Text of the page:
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Assad looks on as hectic diplomacy shapes Syria’s future

As the fighting has reduced across Syria, domestic and external players are jostling to maximize their advantages at the expense of their rivals. This has made the future of Syria the subject of extraordinary diplomatic activity, with senior leaders and officials rushing from meeting to meeting and, in between, catching up with each other on the phone.

The most active in this regard last month were the Russian and Turkish presidents and their officials. Vladimir Putin’s principal interest is to take advantage of Recep Tayyip Erdogan’s disenchantment with the US and, by pandering to his interests, ensure that Turkey remains firmly tied to Russia.

The two leaders met in Moscow in early April. There, Russia focused on strengthening bilateral ties in the political, economic and military spheres, consolidating relations that go beyond Syria. They noted the extraordinary achievements in their ties with regard to trade, energy projects and military cooperation, with both sides affirming the Turkish commitment to purchasing the S-400 missile system from Russia. Moscow also offered its own combat aircraft if the US decides to exclude Turkey from the F-35 development project.

With regard to Syria, two issues that are crucially important for Turkey are those on which Russia does not share the same view: Idlib and the Kurds in the northeast of the country.

Russia is exasperated with Turkey’s inability to make any headway in Greater Idlib — which includes the Idlib governorate and parts of Hama, Aleppo and Latakia — where Hayat Tahrir Al-Sham (HTS), the former Al-Qaeda-affiliated Jabhat Al-Nusra, holds sway and refuses to be co-opted into the Turkey-sponsored Syrian National Army. Though President Bashar Assad has been seeking the green light for a military assault, Russia, fearing a bloodbath and thousands of refugees flooding Turkey, has agreed to give Erdogan more time to handle the extremists. But, to placate Assad, Russia has also stepped up bombings on HTS targets.

On the question of the Kurds on the other side of the Euphrates, Erdogan is straining to launch military action but he is being held back by Russia and the US. American troops are still in place and remain the guardians of the Syrian Kurds. Russia is promoting a Kurdish-Assad reconciliation, with the latter particularly anxious to regain his country’s oilfields in the region.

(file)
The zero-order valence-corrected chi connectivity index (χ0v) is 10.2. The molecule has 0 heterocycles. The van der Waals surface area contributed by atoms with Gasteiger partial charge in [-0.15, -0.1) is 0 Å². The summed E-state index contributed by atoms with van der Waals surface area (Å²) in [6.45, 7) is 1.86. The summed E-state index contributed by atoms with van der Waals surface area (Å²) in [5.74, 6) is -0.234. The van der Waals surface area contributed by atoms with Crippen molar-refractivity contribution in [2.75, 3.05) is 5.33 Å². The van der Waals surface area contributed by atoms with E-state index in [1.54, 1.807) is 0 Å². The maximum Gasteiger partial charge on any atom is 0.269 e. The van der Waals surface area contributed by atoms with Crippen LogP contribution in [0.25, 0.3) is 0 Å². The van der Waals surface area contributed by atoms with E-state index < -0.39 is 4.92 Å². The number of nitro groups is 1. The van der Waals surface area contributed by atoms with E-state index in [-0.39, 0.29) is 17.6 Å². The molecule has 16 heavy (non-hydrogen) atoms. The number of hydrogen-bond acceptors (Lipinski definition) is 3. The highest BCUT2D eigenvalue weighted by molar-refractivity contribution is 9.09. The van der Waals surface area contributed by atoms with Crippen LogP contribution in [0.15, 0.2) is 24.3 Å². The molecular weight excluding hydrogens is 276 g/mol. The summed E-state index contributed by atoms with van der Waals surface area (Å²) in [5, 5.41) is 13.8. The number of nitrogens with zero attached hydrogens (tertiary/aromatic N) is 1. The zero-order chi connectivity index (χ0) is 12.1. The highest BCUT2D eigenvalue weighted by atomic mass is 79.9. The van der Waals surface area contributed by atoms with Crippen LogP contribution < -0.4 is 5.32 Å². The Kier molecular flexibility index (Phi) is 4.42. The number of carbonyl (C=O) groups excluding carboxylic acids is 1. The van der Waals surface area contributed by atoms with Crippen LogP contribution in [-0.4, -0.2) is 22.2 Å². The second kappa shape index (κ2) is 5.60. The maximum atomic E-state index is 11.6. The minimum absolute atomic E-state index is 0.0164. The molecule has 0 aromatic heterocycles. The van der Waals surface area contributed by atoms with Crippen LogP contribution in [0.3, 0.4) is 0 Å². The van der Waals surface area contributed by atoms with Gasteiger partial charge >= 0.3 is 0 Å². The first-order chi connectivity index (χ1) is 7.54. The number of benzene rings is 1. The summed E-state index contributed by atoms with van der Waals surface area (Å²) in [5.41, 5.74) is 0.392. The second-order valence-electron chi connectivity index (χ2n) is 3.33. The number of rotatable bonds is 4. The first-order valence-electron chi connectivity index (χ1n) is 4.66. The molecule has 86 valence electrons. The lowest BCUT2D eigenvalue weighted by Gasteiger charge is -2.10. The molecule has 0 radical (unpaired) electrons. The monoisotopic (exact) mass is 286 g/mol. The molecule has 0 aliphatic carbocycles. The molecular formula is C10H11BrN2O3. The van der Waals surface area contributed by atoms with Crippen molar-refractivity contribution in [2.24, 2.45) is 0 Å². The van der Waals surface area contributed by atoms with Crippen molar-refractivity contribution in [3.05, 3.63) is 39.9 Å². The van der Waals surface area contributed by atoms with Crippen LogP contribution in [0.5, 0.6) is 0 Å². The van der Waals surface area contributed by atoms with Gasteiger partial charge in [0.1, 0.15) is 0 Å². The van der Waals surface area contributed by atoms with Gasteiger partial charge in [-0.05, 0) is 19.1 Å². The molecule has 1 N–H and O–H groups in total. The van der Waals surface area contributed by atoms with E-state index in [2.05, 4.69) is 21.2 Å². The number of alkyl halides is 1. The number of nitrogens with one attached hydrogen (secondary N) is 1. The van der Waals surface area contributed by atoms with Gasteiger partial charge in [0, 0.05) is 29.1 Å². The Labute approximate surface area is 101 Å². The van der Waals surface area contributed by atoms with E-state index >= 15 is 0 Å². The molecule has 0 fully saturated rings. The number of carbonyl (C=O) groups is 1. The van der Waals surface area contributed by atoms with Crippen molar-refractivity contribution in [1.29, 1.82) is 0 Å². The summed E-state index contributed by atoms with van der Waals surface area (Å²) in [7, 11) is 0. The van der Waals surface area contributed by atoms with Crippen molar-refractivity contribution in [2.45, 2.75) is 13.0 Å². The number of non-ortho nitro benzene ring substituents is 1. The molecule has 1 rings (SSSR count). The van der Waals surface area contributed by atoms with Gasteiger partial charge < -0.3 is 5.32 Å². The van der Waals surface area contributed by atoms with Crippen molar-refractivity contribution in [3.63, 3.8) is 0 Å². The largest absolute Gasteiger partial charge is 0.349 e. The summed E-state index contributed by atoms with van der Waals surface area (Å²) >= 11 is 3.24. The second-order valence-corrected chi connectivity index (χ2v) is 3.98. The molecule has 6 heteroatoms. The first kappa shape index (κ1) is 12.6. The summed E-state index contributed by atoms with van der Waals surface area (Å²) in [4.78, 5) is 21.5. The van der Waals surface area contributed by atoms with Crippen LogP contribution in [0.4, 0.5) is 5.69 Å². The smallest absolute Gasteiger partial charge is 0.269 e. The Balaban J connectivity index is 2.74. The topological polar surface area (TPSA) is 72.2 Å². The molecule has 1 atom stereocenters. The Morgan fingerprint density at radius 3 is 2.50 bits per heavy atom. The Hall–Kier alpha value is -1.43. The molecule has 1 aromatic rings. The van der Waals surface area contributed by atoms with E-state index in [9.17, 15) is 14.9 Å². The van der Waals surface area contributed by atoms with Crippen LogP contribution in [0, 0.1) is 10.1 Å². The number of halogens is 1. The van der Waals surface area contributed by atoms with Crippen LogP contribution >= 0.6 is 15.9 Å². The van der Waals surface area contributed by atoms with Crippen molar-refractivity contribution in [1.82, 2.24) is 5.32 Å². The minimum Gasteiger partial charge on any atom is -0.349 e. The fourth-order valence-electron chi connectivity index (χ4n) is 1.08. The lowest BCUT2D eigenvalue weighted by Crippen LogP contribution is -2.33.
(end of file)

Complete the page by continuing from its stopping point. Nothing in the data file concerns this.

The other active player in Syria is Iran. Tehran’s Foreign Minister Mohammed Javad Zarif visited both Damascus and Ankara in mid-April. His mission was to ensure that Assad and Erdogan remain on the same page in regard to Idlib and the Kurds. Anxious to maintain good Iran-Turkey ties in the face of increasing US hostility, Zarif counselled restraint in Damascus. He expressed concerns about the continued presence of radical elements in Idlib and advocated patrolling of the Syria-Turkey border by Syrian government troops.

Separately, Iraqi national security adviser Falih Al-Fayadh and Russia’s Syrian envoy Alexander Lavrentiev also visited Damascus. This was possibly to prepare the ground for greater interaction between Syria and the Gulf Cooperation Council countries, thus broadening Syria’s political and economic options.

The Americans are exasperated by Erdogan’s brinkmanship but are not ready to sever ties just yet. To encourage Turkey to give up the S-400 deal, they propose the setting up of a “safe zone” along the Kurdish-Turkey border. While ostensibly protecting the Kurds, the safe zone will allow the US to maintain a military presence to restrict Iranian influence in the region.

The safe zone was discussed by Jim Jeffrey, US special envoy for Syria, in Turkey at the end of April. Turkey welcomed the safe zone, but only if it was 32 kilometers inside Kurdish territory and patrolled by Turkish forces. The Kurds accept, at best, a 5-kilometer safe zone under Arab and Kurdish control and insist that Turkey return Afrin to them. They are concerned that the US’ primary interest in confronting Iran might lead it to abandon them and keep Turkey on its side. Turkey, meanwhile, has stepped up the military training of its Syrian National Army for an imminent assault on the Kurds.

These different interests were reflected at the 12th round of peace talks on Syria that took place at Nur-Sultan, the new name of the Kazakh capital Astana. It was attended by officials of the sponsors — Russia, Iran and Turkey — and representatives of the Syrian government and opposition.

Interestingly, all Syrians, government and opposition alike, were united in criticizing the US recognition of Israeli sovereignty over the occupied Golan Heights and also US plans to remain in Syria as “attempts to create new realities on the ground.” They also insisted on upholding “the sovereignty and territorial integrity of Syria as well as the security of neighboring countries.” Beyond this, decisions on other issues, including the setting up of the constitution committee to kickstart the political process, have been deferred to the next Geneva conference.

Damascus is in turn bemused and concerned by the diplomatic shenanigans of regional and external players seeking to determine its future. Its immediate concern is to see how effective Russia is in managing Turkey at Idlib and in the northeast. If ongoing diplomatic efforts are not productive, renewed hostilities will be the unfortunate outcome.